Hans Burkhardt was not an artists who sought self-promotion. He let his work speak for itself. He was a leader in the abstract expression mobement and surely one of the Southland’s greatest influences in art.
In 1924 he emigrated from Basel, Switzerland to New York. He shared Arshile Gorky‘s studio from 1929 to 1936. When he moved to Los Angeles in 1937, Burkhardt represented the most significant bridge between New York and Los Angeles in that his paintings of the 1930s are part of the genesis of American abstract expressionism. He brought with him many of the nascent ideas of abstract and abstract expressionist painting that had been swirling among New York’s artists, foremost among them, Arshile Gorky and Willem de Kooning. Working independently in Los Angeles, Burkhardt’s experimental investigative approach allowed him to parallel, and in many instances anticipate, the development of modern and contemporary art in New York and Europe.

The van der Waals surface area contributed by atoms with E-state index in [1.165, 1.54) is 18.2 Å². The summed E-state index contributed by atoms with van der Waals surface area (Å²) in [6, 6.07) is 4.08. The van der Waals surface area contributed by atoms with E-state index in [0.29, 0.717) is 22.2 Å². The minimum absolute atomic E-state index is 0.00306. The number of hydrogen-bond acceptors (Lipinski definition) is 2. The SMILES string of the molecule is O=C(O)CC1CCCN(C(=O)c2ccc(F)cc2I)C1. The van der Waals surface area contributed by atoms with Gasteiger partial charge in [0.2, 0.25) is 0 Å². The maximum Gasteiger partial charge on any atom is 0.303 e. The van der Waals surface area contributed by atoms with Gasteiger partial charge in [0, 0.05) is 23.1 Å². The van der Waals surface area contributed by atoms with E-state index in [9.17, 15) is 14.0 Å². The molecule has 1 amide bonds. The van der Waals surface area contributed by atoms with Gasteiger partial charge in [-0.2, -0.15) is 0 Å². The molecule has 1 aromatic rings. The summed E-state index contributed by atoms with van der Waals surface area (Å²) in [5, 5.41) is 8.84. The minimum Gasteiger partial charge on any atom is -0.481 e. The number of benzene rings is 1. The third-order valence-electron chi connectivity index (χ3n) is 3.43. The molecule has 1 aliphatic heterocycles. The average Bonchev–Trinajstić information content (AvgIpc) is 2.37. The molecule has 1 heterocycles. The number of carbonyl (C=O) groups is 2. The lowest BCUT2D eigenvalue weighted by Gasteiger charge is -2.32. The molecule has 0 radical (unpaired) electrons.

Burkhardt’s ability to evoke compelling works of human empathy has led several of today’s preeminent art historians and critics to regard many of his paintings to be among the major works of our time. for example, that the art he created in response to war – beginning with the Spanish Civil War in the late 1930s and continuing through World War II, Vietnam and Desert Storm – represents a body of work unprecedented in the history of art. In his drawings, primarily through the use of the figure, has reflected the same richness of expressionism and symbolism for which he is known in his paintings.